Harry watched with a smile as Mercy expertly flipped through a dozen invisible laser beams to reach the case containing their target.

"I'll be with you in a minute," he said, eyes still locked on the lithe form of his partner. "This is my favorite part."

His grin deepened when she bent back and limboed under the last beam. With a saucy grin over her shoulder, the girl lifted the several hundred pound display case and replaced their target, an ancient Babylonian tablet with the fake they'd constructed the week before. Task complete she returned to his side, reversing the steps she'd used to get to the targeted item.

"Why not just use magic?" a contralto asked from the shadows. "I'm told you're quite good."

"One tries," Harry agreed. "But one must always remember that while magic is a tool, it is not and should never be thought of as one's only tool." He nodded to his partner who then snapped the tablet in half with a flexing of her wrists. "Not to mention the fact that I'd have missed the show if we'd chosen to use mystical means."

"Aren't you even a bit worried that you've been caught?" the contralto continued, sounding amused.

"Why would I worry?" Harry asked. Mercy broke the halves into quarters and dropped the whole mess onto the floor to continue the destruction. "The three of us will either fight, or we won't. If we fight, the two of us will either win, or we won't. If we don't win, the two of us will either escape, or we won't. Three to four odds that things end favorably from my point of view."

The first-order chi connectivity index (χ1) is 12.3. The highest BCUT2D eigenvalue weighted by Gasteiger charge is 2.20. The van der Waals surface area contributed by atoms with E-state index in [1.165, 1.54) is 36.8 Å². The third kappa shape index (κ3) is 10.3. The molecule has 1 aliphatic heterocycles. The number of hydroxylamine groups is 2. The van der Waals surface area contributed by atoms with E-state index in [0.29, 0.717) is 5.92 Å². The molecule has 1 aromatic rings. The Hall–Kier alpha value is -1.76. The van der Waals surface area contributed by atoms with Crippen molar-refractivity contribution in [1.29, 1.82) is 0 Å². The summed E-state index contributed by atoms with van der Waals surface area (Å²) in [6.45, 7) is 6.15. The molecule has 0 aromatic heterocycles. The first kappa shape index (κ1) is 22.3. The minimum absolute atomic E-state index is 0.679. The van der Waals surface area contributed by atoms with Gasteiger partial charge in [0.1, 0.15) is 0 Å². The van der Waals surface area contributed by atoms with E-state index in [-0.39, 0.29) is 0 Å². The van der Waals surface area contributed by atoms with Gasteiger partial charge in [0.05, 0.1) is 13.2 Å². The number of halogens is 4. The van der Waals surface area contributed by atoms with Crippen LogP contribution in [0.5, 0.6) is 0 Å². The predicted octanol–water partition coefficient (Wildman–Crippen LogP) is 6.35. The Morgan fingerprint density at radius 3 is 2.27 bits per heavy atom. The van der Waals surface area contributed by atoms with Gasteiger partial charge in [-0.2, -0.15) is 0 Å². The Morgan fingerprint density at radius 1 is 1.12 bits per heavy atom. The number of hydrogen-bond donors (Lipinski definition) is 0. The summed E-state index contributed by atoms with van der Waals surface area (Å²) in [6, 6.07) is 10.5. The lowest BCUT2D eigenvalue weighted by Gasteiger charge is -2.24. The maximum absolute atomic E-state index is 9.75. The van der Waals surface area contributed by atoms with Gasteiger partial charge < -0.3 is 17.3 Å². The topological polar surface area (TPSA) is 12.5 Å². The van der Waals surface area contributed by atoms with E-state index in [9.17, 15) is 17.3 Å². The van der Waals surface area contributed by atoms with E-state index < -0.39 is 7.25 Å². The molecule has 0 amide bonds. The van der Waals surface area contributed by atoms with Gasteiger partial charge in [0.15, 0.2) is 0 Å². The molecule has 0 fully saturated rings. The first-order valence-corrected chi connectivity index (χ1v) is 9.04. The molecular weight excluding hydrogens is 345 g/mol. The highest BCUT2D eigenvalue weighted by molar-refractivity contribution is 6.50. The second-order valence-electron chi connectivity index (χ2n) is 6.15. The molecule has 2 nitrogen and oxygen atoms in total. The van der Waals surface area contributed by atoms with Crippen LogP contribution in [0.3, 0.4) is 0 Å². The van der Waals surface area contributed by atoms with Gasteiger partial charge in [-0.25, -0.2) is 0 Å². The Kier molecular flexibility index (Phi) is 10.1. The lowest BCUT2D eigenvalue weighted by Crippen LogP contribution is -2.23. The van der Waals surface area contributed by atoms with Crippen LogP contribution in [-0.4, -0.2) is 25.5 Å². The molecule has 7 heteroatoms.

"I don't think that's the way odds work," the hidden woman said, not sounding too sure about it.

"Three positives our of four possibles," Harry replied. "Was there something else you wished to discuss or should we all start fighting?"

"Yes. Uh, to the talking, not the fighting."

"Excellent. What can we do for you?"

A dark haired beauty wearing a waistcoat, top hat, and fishnets stepped out of the shadows. "Several things. The first is, what was that you just destroyed?"

"One moment." Harry pulled what appeared to be a rolling pin out of his pocket and handed it to Mercy. The girl didn't comment on the fact that the item appeared to be several times larger than the space it had come from. "Rowan. Just the thing to turn the grit into powder and the powder into dust."

"I see. So, to answer my question?"

"To answer your question, there was another tablet baked into that one. As to why it needed to be destroyed? I'm not going to tell you." He held up a hand. "I can explain in detail if you like."